To build the container:

$ docker build -t nuodb_eval/server .


Then, make sure THP is disabled on your host and then the first Docker container can be started with:

$ docker run --name nuodb1 -h nuodb1 -P  -p 48005:48006 \

   -e DOMAIN_PASSWORD=domain_pwd \

   -e AGENT_PORT=48004 \

   -e START_REST_SVC=true \

   nuodb_eval/server> docker_run.log 2>&1 &


The -e parameter is used to set environment variables. Here we set the domain password, the port on which the broker should listen (AGENT_PORT) and we say to start the REST service.

In order to access your NuoDB domain, which now consists of just one host, you will need to know the IP address of the Docker container. To get this, run docker ps -a to get the Docker container ID:

$ docker ps -a


266c53c10c2c        nuodb_eval/server:latest...


And use the container id to get the IP address as follows:


$ docker inspect --format '{{ .NetworkSettings.IPAddress}}' 266c53c10c2c


Now you can connect to your domain using nuodbmgr on the Docker host:


$ nuodbmgr --broker --password domain_pwd

NuoDB host version: 2.3.1-6: Professional Edition

nuodb [domain]> show domain summary



[broker] * nuodb1/ (DEFAULT_REGION) CONNECTED


Now you have one NuoDB host in your domain which is running in a Docker container.

We can now add two more hosts by tweaking the environment variables we pass into the docker run  command.

$ docker run --name nuodb2 -h nuodb2 --link nuodb1:nuodb1 \

   -P -p 48008:48009  \

   -e DOMAIN_PASSWORD=domain_pwd \

   -e AGENT_PORT=48007 \

   -e AGENT_PEER=nuodb1 \

   nuodb_eval/server> docker_run2.log 2>&1 &

$ docker run --name nuodb3 -h nuodb3 --link nuodb1:nuodb1 \

   -P -p 48011:48012 \

   -e DOMAIN_PASSWORD=domain_pwd \

   -e AGENT_PORT=48010 \

   -e AGENT_PEER=nuodb1 \

   nuodb_eval/server> docker_run3.log 2>&1 &


Here we specify the port range as 48008:48009 for the nuodb2 TE and SM and 48011:48012 for nuodb3 TE and SM, the port for the broker to listen on as 48007 for nuodb2 and 48010 for nuodb3 and that both these containers would peer back to the initial nuodb1 container.


Now our domain looks like this:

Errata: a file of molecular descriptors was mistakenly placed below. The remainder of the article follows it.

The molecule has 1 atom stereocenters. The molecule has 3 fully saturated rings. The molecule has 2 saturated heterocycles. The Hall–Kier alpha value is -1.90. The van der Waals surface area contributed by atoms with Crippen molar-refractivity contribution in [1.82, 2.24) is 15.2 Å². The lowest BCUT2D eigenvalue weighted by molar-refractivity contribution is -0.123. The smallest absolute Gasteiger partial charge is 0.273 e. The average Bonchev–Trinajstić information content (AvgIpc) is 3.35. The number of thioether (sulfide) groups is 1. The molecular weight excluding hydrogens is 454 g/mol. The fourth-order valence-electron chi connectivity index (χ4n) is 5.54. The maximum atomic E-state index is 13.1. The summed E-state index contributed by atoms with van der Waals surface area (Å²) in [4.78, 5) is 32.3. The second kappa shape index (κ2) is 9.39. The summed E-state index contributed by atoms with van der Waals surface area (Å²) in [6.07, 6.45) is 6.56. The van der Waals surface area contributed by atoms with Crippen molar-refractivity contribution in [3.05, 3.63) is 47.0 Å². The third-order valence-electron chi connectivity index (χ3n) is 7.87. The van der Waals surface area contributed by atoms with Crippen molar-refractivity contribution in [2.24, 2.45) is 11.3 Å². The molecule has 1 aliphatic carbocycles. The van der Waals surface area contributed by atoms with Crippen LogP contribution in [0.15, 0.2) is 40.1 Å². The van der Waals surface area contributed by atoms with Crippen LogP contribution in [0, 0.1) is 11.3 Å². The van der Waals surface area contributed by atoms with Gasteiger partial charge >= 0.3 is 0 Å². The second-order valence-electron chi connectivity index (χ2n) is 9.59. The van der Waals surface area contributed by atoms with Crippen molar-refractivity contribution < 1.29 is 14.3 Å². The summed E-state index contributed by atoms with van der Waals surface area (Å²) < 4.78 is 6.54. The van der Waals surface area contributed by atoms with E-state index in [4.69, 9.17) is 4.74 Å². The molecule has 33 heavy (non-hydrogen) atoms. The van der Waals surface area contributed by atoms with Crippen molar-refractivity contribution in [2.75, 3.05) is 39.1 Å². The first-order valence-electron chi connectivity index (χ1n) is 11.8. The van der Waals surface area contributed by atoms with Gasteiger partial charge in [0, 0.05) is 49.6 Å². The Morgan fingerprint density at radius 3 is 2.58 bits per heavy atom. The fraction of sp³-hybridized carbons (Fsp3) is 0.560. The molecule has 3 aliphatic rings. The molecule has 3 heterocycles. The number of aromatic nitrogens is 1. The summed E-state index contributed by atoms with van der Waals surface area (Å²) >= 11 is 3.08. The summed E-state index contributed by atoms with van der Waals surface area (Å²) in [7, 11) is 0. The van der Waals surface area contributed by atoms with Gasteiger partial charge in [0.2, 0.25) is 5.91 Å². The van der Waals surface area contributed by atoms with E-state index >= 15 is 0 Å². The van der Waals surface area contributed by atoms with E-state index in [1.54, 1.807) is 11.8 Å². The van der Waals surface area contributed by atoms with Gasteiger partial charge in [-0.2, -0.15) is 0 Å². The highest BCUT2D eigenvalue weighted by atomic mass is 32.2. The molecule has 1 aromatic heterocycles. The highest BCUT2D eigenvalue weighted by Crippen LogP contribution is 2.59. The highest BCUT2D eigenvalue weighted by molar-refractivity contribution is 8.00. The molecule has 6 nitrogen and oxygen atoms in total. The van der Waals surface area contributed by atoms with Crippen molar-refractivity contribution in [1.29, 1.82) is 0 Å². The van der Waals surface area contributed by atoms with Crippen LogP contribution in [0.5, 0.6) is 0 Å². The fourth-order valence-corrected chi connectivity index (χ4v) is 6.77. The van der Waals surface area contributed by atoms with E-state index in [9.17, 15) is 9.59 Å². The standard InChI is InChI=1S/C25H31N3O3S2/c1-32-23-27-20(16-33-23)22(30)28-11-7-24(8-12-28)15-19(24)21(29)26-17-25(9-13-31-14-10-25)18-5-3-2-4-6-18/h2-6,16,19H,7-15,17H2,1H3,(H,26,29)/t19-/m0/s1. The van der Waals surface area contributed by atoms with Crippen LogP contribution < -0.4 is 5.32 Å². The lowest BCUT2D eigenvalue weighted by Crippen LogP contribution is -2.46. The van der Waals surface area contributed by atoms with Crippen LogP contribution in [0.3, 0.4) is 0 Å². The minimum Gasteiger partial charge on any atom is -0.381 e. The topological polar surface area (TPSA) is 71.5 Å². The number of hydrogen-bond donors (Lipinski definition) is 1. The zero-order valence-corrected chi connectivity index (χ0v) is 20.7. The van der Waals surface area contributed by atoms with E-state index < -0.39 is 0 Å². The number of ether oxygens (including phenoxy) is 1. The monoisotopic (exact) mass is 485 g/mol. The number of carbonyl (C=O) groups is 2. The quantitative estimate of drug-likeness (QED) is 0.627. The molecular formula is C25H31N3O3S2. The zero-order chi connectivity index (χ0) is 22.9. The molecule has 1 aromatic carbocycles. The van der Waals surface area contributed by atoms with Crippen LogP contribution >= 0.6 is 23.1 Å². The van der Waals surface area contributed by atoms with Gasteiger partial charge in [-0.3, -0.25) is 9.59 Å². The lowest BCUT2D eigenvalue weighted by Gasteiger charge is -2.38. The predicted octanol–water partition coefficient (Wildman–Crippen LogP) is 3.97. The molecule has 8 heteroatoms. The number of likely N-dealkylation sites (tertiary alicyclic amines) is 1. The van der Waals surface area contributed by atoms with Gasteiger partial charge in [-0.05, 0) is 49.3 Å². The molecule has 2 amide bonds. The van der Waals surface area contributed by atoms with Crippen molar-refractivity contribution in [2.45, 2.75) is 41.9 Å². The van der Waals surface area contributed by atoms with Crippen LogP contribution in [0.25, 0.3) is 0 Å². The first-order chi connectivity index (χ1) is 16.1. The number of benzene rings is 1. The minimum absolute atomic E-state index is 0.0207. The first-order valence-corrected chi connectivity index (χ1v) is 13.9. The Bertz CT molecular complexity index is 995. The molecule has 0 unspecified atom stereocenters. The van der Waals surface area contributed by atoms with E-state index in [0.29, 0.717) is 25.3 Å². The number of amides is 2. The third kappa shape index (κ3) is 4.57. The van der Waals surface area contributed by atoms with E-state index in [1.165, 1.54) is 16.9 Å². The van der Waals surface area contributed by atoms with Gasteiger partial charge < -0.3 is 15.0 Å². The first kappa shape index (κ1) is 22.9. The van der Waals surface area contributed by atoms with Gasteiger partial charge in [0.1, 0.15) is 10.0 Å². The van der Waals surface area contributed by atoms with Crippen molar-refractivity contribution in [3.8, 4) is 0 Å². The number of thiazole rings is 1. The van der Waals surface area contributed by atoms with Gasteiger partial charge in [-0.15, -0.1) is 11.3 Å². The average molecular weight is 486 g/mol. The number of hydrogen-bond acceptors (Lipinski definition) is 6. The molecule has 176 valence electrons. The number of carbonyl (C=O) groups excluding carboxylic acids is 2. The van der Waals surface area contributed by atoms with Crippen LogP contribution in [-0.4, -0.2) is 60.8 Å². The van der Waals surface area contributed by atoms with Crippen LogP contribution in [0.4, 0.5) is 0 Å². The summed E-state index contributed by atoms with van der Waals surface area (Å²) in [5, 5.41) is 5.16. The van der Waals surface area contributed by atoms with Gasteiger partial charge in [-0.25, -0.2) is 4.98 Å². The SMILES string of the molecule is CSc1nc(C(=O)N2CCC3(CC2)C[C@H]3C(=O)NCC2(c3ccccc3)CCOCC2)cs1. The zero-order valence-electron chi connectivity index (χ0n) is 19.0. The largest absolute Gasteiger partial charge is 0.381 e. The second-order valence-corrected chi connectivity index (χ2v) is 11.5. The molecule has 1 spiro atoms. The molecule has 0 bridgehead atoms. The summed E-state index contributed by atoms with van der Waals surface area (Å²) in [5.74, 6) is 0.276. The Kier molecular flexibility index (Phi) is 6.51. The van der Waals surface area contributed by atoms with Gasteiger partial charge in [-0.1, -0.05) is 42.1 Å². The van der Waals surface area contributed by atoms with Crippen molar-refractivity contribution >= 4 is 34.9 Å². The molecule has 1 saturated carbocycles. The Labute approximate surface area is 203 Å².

$ nuodbmgr --broker --password domain_pwd

NuoDB host version: 2.3.1-6: Professional Edition

nuodb [domain]> show domain summary



[broker] * nuodb1/ (DEFAULT_REGION) CONNECTED




Let’s create a database:

nuodb [domain]> create database

Database Name: db1

DBA User: dba

DBA Password: dba

Template Name (Single Host, Minimally Redundant, Multi Host, Geo-distributed): Minimally Redundant

Template Variables (optional):

Database Options (optional):

Timeout (ms/s/m/h/d/w) (optional):

Template Variable REGION (default: DEFAULT_REGION):

Database Options for SMs (optional):

Tag Constraints for SMs (optional):

Database Options for TEs (optional):

Tag Constraints for TEs (optional):

nuodb [domain]> show domain summary



[broker] * nuodb1/ (DEFAULT_REGION) CONNECTED




Database: db1, template [Minimally Redundant] MET, processes [2 TE, 2 SM], ACTIVE

[SM] nuodb1/ (DEFAULT_REGION) [ pid = 366 ] [ nodeId = 1 ] RUNNING

[TE] nuodb2/ (DEFAULT_REGION) [ pid = 127 ] [ nodeId = 2 ] RUNNING

[SM] nuodb3/ (DEFAULT_REGION) [ pid = 126 ] [ nodeId = 3 ] RUNNING

[TE] nuodb3/ (DEFAULT_REGION) [ pid = 154 ] [ nodeId = 4 ] RUNNING


We now have a NuoDB database called db1 that is running on all three of our NuoDB hosts, that is, on all three of our Docker containers. It is running one Storage Manager (SM) on nuodb1, one Transaction Engine (TE) on nuodb2, and a TE/SM pair on nuodb3.

Of course, using Docker containers like this on a single laptop won't allow you to see how NuoDB truly scales on a multi-host environment, but you'll quickly see the potential. But you will get to see redundancy and when one TE becomes unavailable, another TE will automatically start up so there is no interruption of service for your database.

This experiment shows that Docker is a great way to simplify testing and generate repeatable build environments.

To learn more about NuoDB and Docker, check out our the post written by our CTO Seth Proctor on the subject!